Good value in the vast distance and many cultures and nations covered, and the many hours of densely packed details he puts in, so if you want to be taken on a very long and detailed journey from Europe to Japan, it's the book to get. By the end though, the overall feeling was a bit depressive and jaded and the impression of nearly all the societies he visited was on the negative side - most of the population he encountered seemed to be either poor, desperate, drunk, grubby, corrupt or willing to do anything for a buck, which of course may well be true but was a fairly humourless theme. And his focus on talking to and about prostitutes wherever he went was starting to tip the balance from general interest to slightly uncomfortable obsession towards the end. Overall, quite engrossing and informative but not very optimistic about that part of the world - which is a pretty big chunk of the world - and I'd have to say ultimately no "feel good" in fact a bit of a "feel bad" experience.
Packed full of entertaining, good natured anecdotes and philosophies from an exceptionally fully lived life.
You don't need to be a Tom fan - or even have read his books - to enjoy this.
Narration is perfect, can't imagine a better match for this book.
Most helpful thing I have to say - if you're looking for a great book about travelling through Africa on two wheels - get Sam Manicom's "Into Africa".
My summary of Masked Rider - he didn't enjoy the trip, didn't like Cameroon or it's inhabitants, didn't like his travelling companions. And didn't even manage to get some humour out of it.
Whatever the opposite of inspiring is, this book was it for me.
Or maybe a mini series.
Great cast of characters and sub-plots, great period detail, great landscapes, great entertainment.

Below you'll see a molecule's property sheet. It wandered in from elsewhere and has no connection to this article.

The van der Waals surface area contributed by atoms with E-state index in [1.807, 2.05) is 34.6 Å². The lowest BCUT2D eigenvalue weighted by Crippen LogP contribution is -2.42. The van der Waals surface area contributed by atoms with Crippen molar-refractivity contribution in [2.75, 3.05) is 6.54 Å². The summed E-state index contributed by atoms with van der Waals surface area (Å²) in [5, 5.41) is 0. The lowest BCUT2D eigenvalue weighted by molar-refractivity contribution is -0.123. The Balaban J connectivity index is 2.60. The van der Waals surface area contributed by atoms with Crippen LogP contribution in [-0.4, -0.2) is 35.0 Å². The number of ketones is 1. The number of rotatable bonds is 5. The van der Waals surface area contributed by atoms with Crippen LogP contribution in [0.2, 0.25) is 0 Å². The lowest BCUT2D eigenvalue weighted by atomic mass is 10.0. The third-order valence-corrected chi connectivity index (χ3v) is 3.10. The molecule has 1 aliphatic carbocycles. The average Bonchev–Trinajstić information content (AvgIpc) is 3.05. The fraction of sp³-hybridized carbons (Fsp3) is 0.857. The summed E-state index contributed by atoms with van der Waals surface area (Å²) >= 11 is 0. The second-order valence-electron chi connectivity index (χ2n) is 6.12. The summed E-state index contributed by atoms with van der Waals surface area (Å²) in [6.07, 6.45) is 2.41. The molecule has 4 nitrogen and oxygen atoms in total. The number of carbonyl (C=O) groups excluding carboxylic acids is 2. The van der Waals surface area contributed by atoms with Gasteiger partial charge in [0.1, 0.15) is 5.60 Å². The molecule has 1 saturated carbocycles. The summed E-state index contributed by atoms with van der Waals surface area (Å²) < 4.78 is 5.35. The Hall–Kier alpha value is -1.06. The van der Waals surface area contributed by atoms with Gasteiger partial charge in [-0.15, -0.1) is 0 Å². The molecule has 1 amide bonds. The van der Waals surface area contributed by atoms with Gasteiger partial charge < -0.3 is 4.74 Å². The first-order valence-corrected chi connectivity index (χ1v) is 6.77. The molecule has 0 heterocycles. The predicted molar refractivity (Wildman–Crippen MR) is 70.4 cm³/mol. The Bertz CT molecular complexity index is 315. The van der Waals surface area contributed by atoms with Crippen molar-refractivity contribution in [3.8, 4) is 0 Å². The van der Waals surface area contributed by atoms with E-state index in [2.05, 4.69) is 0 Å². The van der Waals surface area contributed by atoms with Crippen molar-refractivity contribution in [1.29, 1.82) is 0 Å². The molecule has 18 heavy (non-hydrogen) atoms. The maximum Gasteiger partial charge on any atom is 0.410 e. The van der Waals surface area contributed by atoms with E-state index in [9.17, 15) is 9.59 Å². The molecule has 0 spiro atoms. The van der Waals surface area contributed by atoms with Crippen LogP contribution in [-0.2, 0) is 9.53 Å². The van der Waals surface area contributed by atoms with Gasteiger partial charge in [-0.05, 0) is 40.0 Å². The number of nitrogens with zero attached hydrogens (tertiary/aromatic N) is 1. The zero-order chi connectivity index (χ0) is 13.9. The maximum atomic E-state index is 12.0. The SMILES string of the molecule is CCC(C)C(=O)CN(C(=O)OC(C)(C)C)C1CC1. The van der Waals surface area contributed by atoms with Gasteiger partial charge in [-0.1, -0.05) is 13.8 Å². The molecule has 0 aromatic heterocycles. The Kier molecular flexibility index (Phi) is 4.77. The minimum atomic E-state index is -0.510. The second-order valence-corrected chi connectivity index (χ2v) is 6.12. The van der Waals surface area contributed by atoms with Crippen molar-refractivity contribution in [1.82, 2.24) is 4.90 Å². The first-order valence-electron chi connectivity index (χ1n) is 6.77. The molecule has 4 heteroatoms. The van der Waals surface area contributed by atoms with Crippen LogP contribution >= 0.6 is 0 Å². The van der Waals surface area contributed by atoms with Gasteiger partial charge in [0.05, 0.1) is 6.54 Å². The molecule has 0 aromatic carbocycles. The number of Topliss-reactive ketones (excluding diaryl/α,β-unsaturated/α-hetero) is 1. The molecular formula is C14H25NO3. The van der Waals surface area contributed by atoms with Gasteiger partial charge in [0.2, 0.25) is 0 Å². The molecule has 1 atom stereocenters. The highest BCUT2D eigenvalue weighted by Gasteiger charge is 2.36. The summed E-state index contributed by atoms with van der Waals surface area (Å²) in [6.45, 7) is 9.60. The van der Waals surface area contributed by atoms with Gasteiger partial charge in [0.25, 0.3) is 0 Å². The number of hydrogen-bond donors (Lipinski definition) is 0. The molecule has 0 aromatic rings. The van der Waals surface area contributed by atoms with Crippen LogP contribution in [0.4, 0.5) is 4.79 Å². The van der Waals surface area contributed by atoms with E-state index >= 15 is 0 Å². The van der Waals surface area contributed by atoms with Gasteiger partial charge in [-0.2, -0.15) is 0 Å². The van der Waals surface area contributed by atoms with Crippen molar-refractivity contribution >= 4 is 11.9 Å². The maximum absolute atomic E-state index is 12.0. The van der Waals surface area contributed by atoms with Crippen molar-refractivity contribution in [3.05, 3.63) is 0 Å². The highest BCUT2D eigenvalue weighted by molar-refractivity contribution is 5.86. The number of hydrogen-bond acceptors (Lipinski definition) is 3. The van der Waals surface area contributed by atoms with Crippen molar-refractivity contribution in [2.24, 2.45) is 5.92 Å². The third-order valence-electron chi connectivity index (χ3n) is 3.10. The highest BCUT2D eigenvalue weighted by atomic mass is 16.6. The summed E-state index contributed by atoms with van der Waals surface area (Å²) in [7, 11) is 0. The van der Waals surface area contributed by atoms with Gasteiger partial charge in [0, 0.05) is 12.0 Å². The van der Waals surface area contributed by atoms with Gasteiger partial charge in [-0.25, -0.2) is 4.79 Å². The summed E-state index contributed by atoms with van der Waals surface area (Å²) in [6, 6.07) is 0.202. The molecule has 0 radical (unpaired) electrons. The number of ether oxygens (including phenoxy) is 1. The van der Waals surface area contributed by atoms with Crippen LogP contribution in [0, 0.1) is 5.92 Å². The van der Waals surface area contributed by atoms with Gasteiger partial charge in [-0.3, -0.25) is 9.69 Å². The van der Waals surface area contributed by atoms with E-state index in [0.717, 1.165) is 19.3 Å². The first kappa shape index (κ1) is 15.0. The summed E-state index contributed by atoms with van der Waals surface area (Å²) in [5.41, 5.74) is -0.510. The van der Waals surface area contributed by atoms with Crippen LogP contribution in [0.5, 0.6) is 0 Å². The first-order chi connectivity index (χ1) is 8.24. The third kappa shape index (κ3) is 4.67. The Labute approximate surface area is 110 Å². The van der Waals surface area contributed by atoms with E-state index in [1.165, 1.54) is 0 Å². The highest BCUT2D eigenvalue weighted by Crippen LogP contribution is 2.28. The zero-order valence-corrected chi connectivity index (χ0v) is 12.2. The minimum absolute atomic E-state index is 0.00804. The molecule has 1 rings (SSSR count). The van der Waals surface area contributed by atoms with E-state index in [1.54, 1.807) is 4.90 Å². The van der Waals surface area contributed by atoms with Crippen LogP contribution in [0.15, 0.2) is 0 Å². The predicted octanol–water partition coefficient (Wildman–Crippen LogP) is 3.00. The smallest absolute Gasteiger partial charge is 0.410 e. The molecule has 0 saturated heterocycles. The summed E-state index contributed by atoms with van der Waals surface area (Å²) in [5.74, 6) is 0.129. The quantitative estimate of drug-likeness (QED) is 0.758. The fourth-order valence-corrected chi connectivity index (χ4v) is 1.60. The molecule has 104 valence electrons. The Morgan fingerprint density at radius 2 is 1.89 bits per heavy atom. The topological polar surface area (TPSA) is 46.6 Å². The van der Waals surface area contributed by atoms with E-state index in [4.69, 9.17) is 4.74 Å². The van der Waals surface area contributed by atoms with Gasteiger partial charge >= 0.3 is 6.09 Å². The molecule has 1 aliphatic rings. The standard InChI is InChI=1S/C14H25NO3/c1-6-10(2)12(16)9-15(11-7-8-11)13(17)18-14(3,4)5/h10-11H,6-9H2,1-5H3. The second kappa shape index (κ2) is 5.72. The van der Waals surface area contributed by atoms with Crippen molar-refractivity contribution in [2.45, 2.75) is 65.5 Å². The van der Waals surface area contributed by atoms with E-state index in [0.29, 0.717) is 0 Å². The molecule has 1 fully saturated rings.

And a genuine love of long distance running runs throughout.
This is not the usual type of book I go for, but it was genuinely gripping - flows along in a way that makes it really hard to put down at any given point.
Very well written, sharp and mesmerising insight into two people's psyche's and the tension never stops.
It did get a bit too dark for my liking, and though I'd like to read more from the author, I read the synopsis for her other books and they sound ever darker, so think I'll give them a miss.
Though I agree with most of her philosophies and opinions on life and feminism,
I would have liked it if there was a version with not quite so many f and c words in it- more than any other book I've read, or heard of - and the chapter when she's 13 could have done with WAY less detail.
My ideal travel story - great details of the people, countries, landscapes and culture along the way, told in a light-hearted, upbeat, entertaining style. Not a story of soul searching or "finding himself" but not superficial either, packed full of one fascinating episode after another.
Sam gets fully immersed in Africa and the people around him, and his observations are totally open-minded and non-judgemental. Love that he narrates it himself, and he comes across as a totally likeable guy.
I loved his pragmatic "just deal with it" attitude - whether getting malaria, dealing with the many excruciating border crossings or having a serious bike crash.
Found out he's written several more travel books and my only disappointment is - why are they not on audible??
If you love stories about escaping to the wilderness and living a totally self-sufficient life with only the wildlife for company, you'll love this.